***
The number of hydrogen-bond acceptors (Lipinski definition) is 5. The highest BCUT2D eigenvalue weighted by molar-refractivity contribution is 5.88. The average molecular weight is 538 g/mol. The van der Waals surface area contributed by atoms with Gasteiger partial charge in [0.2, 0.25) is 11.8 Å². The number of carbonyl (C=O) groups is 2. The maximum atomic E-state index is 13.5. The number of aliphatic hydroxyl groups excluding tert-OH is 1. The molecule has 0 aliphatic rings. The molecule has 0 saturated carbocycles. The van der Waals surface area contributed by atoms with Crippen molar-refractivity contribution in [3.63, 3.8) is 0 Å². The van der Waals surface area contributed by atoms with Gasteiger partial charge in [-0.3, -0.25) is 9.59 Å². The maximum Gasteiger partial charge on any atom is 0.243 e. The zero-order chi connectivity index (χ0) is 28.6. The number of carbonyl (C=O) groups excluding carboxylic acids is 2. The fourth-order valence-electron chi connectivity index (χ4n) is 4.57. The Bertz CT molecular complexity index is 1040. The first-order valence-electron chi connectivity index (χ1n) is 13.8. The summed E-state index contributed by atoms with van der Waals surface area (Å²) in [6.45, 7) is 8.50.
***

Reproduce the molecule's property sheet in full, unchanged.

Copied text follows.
The number of hydrogen-bond acceptors (Lipinski definition) is 5. The highest BCUT2D eigenvalue weighted by molar-refractivity contribution is 5.88. The average molecular weight is 538 g/mol. The van der Waals surface area contributed by atoms with Gasteiger partial charge in [0.2, 0.25) is 11.8 Å². The number of carbonyl (C=O) groups is 2. The maximum atomic E-state index is 13.5. The number of aliphatic hydroxyl groups excluding tert-OH is 1. The molecule has 0 aliphatic rings. The molecule has 0 saturated carbocycles. The van der Waals surface area contributed by atoms with Crippen molar-refractivity contribution in [3.63, 3.8) is 0 Å². The van der Waals surface area contributed by atoms with Gasteiger partial charge in [-0.3, -0.25) is 9.59 Å². The maximum Gasteiger partial charge on any atom is 0.243 e. The zero-order chi connectivity index (χ0) is 28.6. The number of carbonyl (C=O) groups excluding carboxylic acids is 2. The fourth-order valence-electron chi connectivity index (χ4n) is 4.57. The Bertz CT molecular complexity index is 1040. The first-order valence-electron chi connectivity index (χ1n) is 13.8. The summed E-state index contributed by atoms with van der Waals surface area (Å²) in [6.45, 7) is 8.50.